EPA and most States require a hydrogeologic assessment of contaminated sites to identify and characterize the upper most aquifer and potential pathways for contamination. The advancement of soil borings, followed by the completion of monitoring wells in boreholes is often the first step in direct site characterization. These monitoring wells have the potential to contaminate deeper ground waters; if the site has a contaminated seasonal perched water table from which water is allowed to enter the borehole before the well is cased. This condition is particularly troublesome when a temporary monitoring well is used for assessment purposes and contaminate concentrations are compared to maximum concentration limits (MCLs) for drinking water. A seasonal or permanent perched water table may be contaminated, but separated and protected from deeper useable groundwater by the unsaturated ‘vadose’ zone. The lack of saturation in the vadose naturally restricts the movement of water due to unsaturated flow dynamics and the corresponding flux of soluble constituents irrespective of attenuating reactions with soil. This paper presents a method of distinguishing saturated zones from unsaturated zones by comparative analysis of existing soil moisture and the field capacity or 33.3 kPa (1/3 bar) moisture equivalent. Moisture measurements are made for core samples collected in continuous fashion to a selected depth and sample interval determined by the use and sensitivity required in the interpretation of the data. Soil moisture profiles in conjunction with geophysical measurements of bulk density and particle density allow determination of volume wetness and degree of saturation. Additionally, these data are used to assess the movement of water in the soil profile and potential contaminant migration to useable groundwater. The authors have used this technique to differentiate vadose zones sandwiched between seasonal perched water and even thin continuous saturated zones from useable groundwater. Actual field data are presented to demonstrate the ease with which false positive results are generated that portends an adverse impact to groundwater and the need for costly risk reduction analysis or remediation.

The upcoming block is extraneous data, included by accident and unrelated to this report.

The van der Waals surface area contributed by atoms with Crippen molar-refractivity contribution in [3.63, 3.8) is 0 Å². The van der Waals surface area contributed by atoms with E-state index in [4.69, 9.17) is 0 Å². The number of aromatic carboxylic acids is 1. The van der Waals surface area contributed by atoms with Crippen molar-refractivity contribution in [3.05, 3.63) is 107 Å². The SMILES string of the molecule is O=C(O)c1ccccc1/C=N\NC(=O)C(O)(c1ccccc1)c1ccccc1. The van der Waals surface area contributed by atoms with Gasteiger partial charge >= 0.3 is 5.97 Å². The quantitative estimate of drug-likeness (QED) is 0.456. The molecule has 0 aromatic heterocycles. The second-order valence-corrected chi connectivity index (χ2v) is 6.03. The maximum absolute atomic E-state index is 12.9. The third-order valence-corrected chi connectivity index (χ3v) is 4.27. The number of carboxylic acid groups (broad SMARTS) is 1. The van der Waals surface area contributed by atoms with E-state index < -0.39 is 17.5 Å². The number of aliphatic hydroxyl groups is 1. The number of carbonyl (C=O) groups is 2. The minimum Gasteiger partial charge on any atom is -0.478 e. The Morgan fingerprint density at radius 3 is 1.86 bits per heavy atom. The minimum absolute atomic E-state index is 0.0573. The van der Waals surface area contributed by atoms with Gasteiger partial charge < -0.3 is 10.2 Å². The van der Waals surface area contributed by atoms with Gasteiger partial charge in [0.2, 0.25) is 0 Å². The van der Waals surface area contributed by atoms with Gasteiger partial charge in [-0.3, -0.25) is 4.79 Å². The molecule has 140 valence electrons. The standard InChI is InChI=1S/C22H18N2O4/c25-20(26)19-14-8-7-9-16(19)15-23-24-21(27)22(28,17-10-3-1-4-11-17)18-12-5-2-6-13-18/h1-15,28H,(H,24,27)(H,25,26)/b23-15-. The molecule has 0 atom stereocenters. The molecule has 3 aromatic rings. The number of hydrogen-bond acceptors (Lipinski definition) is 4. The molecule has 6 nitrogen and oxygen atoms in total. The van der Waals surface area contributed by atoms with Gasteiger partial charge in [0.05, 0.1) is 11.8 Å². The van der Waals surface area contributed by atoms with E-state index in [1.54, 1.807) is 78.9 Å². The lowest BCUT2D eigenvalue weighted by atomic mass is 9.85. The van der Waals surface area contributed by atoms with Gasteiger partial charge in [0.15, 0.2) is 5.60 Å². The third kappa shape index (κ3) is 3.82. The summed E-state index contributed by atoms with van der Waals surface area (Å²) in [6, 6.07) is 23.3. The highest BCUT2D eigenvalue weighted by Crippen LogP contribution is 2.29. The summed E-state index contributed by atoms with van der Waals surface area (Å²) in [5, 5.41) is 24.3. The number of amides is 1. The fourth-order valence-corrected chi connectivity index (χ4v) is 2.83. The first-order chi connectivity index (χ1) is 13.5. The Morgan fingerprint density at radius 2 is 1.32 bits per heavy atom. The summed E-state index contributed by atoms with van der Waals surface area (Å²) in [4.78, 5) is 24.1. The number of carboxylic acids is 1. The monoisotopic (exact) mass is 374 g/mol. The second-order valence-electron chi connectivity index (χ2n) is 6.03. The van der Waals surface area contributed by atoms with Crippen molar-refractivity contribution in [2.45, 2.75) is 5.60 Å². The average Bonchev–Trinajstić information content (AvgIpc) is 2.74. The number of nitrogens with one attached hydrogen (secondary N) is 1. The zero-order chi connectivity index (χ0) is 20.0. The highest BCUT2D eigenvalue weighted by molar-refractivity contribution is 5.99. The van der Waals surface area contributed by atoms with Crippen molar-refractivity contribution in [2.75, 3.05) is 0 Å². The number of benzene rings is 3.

This content is only available via PDF.
You do not currently have access to this content.